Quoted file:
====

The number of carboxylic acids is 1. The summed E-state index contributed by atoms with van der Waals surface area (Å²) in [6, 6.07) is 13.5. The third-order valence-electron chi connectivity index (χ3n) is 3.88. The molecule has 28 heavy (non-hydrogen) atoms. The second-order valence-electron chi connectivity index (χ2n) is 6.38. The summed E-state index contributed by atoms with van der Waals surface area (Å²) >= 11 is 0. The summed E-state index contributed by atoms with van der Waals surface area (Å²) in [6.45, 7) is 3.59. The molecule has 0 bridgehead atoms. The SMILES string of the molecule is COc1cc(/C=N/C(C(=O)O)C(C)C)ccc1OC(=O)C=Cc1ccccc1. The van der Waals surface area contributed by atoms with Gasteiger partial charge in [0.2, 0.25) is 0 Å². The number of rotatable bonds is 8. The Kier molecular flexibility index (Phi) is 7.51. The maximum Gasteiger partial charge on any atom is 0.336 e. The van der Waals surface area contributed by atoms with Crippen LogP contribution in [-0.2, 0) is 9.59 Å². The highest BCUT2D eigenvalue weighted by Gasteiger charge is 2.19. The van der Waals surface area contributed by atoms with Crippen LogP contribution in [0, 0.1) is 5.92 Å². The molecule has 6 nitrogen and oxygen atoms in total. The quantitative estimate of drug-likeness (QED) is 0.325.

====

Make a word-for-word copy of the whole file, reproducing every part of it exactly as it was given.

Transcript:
The number of carboxylic acids is 1. The summed E-state index contributed by atoms with van der Waals surface area (Å²) in [6, 6.07) is 13.5. The third-order valence-electron chi connectivity index (χ3n) is 3.88. The molecule has 28 heavy (non-hydrogen) atoms. The second-order valence-electron chi connectivity index (χ2n) is 6.38. The summed E-state index contributed by atoms with van der Waals surface area (Å²) >= 11 is 0. The summed E-state index contributed by atoms with van der Waals surface area (Å²) in [6.45, 7) is 3.59. The molecule has 0 bridgehead atoms. The SMILES string of the molecule is COc1cc(/C=N/C(C(=O)O)C(C)C)ccc1OC(=O)C=Cc1ccccc1. The van der Waals surface area contributed by atoms with Gasteiger partial charge in [0.2, 0.25) is 0 Å². The number of rotatable bonds is 8. The Kier molecular flexibility index (Phi) is 7.51. The maximum Gasteiger partial charge on any atom is 0.336 e. The van der Waals surface area contributed by atoms with Crippen LogP contribution in [-0.2, 0) is 9.59 Å². The highest BCUT2D eigenvalue weighted by Gasteiger charge is 2.19. The van der Waals surface area contributed by atoms with Crippen LogP contribution in [0, 0.1) is 5.92 Å². The molecule has 6 nitrogen and oxygen atoms in total. The quantitative estimate of drug-likeness (QED) is 0.325.